Virginia University Students Leading the Way in Sustainable Design

Virginia University Students Leading the Way in Sustainable Design

University students from Virginia are turning heads with their innovative sustainability solutions at the Environmental Protection Agency’s P3 event. P3, which stands for People, Prosperity, and the Planet, is a competition that provides $15,000 grants to college students to develop a sustainable design idea. Teams then bring their idea to a competition hosted on the National Mall in Washington, DC for a chance to win an additional $90,000 grant to develop the concept for real world application.

This year’s is the 9th annual expo, and features teams from James Madison, Virginia Tech, and Radford Universities. James Madison’s team has developed a system to turn agricultural waste and wood-based products into biochar, a charcoal-like substance that is added to the soil to provide nutrients for plants and help prevent runoff. The biochar produces several benefits for farmers: it recycles waste materials into a useful substance; adds nutrients to the soil for healthier crops; captures and stores carbon, preventing its release into the atmosphere; and waste heat from the conversion process contributes to solar water heating, reducing the farm’s electricity use. JMU’s concept is already benefitting four farms in the Shenandoah Valley and helping protect the Chesapeake Bay watershed.

Virginia Tech’s team developed a more efficient and sustainable system to wash eggs. With the rise of pastured egg production, there is a critical need for egg washers on small-scale farm operations. Virginia Tech’s system features a conveyor belt that moves the eggs through an underwater channel. The water holds the key breakthrough; the team discovered that by reducing the water pressure, little bubbles form on the egg shells that naturally whisk away dirt and germs. The eggs come out clean without the need for chemicals, and the automated system is both energy efficient and can clean eggs much more quickly than the systems small farmers currently use.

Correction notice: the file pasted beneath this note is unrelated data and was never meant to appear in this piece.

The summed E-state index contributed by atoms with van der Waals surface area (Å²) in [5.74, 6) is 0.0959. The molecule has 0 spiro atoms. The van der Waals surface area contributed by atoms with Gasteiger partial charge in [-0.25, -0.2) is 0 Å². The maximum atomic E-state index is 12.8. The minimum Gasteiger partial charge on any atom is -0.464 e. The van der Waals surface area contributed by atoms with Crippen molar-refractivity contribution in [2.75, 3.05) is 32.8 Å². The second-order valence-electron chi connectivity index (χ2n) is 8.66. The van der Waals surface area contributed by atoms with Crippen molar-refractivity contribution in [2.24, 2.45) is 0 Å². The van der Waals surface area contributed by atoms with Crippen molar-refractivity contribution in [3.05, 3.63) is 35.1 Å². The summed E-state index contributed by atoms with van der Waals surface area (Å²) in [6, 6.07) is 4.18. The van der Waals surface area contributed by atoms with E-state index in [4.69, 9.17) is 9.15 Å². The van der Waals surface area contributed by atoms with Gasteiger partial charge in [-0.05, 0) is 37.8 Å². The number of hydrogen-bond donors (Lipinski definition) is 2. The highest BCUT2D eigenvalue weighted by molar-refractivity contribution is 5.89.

Finally, Radford University’s team discovered an economical method for purifying water. By binding sugars to ordinary sand and immersing it in the water, the sugar-sand compound captures heavy metals and other contaminants that would otherwise make water unsafe for drinking. The sand is then easily filtered back out, leaving clean, safe water. Radford’s team is looking for ways to make the system easily replicable so that it can be reproduced in low-income areas across the world.

Virginians can be proud of the breakthroughs its university students are making in sustainable and energy saving design. Keep checking back on our blog and social media channels to learn more about ways Virginians are taking steps to reduce our energy footprint. You can also visit our Energy Efficient Home Showcase to see what your neighbors are doing to save!